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Progressive scan vs. interlaced video

        Today, two different techniques are available to render the video: interlaced scanning and progressive scanning. Which technique is selected will depend on the application and purpose of the video system, and particularly whether the system is required to capture moving objects and to allow viewing of details within a moving image.

Interlaced scanning

Interlaced scan-based images use techniques developed for Cathode Ray Tube (CRT)-based TV monitor displays, made up of 576 visible horizontal lines across a standard TV screen. Interlacing divides these into odd and even lines and then alternately refreshes them at 30 frames per second. The slight delay between odd and even line refreshes creates some distortion or 'jaggedness'. This is because only half the lines keeps up with the moving image while the other half waits to be refreshed.

The effects of interlacing can be somewhat compensated for by using de-interlacing. De-interlacing is the process of converting interlaced video into a non-interlaced form, by eliminating some jaggedness from the video for better viewing. This process is also called line doubling. Some network video products, such as Integrated Intelligence video servers, integrate a de-interlace filter which improves image quality in the highest resolution (4CIF). This feature eliminates the motion blur problems caused by the analog video signal from the analog camera.

Interlaced scanning has served the analog camera, television and VHS video world very well for many years, and is still the most suitable for certain applications. However, now that display technology is changing with the advent of Liquid Crystal Display (LCD), Thin Film Transistor (TFT)-based monitors, DVDs and digital cameras, an alternative method of bringing the image to the screen, known as progressive scanning, has been created.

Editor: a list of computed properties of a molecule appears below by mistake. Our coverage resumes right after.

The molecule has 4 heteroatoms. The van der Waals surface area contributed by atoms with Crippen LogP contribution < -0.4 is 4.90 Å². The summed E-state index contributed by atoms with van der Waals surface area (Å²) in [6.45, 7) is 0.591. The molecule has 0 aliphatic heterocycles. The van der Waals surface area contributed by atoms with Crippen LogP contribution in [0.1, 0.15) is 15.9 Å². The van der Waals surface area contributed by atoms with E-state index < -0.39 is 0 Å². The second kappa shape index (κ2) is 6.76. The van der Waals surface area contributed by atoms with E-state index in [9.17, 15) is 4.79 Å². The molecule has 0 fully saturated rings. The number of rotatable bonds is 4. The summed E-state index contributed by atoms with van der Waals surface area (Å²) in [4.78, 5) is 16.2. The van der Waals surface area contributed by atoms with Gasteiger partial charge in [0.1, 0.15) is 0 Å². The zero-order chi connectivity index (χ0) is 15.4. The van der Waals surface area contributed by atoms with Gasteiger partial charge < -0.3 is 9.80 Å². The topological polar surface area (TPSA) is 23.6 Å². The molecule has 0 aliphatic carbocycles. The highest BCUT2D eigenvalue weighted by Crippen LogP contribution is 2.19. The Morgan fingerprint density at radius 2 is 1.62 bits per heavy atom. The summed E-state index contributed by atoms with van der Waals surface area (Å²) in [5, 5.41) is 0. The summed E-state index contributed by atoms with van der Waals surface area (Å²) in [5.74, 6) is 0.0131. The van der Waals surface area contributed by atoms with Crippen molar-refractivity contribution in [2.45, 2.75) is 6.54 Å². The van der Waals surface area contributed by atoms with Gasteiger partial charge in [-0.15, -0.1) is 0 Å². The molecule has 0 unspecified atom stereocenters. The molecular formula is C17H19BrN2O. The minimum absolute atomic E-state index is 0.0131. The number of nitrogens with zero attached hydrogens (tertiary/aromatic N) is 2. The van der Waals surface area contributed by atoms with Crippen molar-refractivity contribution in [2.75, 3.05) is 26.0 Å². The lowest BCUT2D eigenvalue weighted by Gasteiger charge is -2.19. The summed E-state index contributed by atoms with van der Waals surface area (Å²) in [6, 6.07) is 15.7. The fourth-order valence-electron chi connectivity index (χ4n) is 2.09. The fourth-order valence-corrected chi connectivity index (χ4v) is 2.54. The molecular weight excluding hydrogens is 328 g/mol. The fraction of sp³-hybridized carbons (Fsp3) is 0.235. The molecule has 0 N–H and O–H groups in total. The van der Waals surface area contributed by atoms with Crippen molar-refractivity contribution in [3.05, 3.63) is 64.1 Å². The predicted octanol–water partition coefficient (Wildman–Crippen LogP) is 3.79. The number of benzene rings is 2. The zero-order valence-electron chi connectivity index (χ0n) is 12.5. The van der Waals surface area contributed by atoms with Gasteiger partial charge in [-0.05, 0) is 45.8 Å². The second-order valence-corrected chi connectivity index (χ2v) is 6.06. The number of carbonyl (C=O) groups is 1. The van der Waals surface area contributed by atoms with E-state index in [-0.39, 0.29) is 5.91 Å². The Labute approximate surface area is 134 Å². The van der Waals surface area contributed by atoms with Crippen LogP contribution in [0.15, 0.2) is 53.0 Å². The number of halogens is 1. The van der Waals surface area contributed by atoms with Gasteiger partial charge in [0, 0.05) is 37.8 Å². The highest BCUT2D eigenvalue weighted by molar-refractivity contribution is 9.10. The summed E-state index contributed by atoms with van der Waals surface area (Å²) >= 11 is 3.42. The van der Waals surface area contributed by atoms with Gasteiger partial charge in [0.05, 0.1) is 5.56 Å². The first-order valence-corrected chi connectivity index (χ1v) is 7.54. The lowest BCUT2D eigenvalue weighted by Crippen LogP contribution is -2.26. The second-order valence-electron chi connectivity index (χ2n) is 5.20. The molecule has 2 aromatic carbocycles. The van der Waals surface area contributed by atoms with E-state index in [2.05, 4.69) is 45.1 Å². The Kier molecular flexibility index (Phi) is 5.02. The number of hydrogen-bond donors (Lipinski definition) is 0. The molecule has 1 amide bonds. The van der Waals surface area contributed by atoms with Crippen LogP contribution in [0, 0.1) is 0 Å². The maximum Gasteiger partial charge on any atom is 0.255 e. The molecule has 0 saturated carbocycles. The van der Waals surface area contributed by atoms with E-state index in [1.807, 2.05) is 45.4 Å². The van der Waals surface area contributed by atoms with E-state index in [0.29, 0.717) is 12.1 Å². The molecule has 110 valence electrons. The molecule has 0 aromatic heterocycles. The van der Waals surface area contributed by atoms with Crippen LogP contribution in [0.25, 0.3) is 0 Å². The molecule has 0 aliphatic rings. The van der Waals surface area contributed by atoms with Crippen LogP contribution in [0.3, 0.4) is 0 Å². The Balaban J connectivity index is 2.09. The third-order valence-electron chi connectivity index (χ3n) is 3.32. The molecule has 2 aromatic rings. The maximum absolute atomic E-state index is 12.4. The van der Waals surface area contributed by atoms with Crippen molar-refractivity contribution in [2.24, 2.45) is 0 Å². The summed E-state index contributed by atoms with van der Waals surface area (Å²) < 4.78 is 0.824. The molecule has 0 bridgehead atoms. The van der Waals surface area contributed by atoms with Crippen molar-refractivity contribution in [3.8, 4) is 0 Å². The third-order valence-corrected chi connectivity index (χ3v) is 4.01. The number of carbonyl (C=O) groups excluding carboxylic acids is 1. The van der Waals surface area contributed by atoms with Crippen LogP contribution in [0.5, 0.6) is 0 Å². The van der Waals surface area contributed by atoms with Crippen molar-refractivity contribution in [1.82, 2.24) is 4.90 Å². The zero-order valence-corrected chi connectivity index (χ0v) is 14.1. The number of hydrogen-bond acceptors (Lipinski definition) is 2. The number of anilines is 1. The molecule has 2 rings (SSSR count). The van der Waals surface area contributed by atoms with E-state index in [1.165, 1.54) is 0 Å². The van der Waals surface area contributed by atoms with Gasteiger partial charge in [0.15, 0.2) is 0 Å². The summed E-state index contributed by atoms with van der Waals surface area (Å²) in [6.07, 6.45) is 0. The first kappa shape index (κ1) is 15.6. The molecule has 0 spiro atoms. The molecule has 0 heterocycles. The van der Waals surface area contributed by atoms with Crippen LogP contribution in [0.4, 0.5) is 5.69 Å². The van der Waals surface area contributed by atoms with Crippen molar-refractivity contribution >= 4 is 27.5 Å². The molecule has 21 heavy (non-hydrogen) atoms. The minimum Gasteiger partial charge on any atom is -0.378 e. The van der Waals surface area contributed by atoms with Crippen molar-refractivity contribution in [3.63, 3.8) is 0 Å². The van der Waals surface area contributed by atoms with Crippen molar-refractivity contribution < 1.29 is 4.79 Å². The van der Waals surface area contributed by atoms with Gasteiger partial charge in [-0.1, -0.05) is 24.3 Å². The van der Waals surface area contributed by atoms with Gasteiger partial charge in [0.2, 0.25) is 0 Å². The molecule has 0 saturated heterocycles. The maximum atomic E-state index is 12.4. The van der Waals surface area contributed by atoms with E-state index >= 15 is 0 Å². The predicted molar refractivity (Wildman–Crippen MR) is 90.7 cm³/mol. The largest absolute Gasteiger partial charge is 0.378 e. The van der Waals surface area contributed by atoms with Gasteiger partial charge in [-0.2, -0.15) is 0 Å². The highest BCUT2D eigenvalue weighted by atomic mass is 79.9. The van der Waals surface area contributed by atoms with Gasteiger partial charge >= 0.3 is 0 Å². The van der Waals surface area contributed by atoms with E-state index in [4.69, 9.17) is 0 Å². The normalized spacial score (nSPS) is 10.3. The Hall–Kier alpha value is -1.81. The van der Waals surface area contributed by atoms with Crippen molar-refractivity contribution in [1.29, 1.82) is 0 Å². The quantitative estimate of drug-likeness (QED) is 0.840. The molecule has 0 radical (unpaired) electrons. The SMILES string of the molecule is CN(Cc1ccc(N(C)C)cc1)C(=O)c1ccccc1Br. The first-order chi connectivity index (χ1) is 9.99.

Progressive scanning

Progressive scanning, as opposed to interlaced, scans the entire picture line by line every sixteenth of a second. In other words, captured images are not split into separate fields like in interlaced scanning. Computer monitors do not need interlace to show the picture on the screen. It puts them on one line at a time in perfect order i.e. 1, 2, 3, 4, 5, 6, 7 etc. so there is virtually no "flickering" effect. As such, in a surveillance application, it can be critical in viewing detail within a moving image such as a person running away. However, a high quality monitor is required to get the best out of this type of scan.

Example: Capturing moving objects

When a camera captures a moving object, the sharpness of the frozen image will depend on the technology used. Compare these JPEG images, captured by three different cameras using progressive scan, 4CIF interlaced scan and 2CIF respectively.

Please note the following:

bullet All image systems produce a clear image of the background
bullet Jagged edges from motion with interlaced scan
bullet Motion blur caused by the lack of resolution in the 2CIF sample
bullet Only progressive scan makes it possible to identify the driver
Progressive scan
Used in: Integrated Intelligence network cameras such as Integrated Intelligence 210
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Progressive scan details:
Interlaced scan
Used in: Analog CCTV cameras
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Interlaced scan details:
2CIF (with 'line doubling')
Used in: DVRs
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2CIF details:

Note: In these examples, the cameras have been using the same lens. The car has been driving at 20 km/h (15 mph) using cruise control.

For more information about image quality, see:

bullet About Integrated Intelligence superior image quality
bullet Image sensors: CCD vs. CMOS



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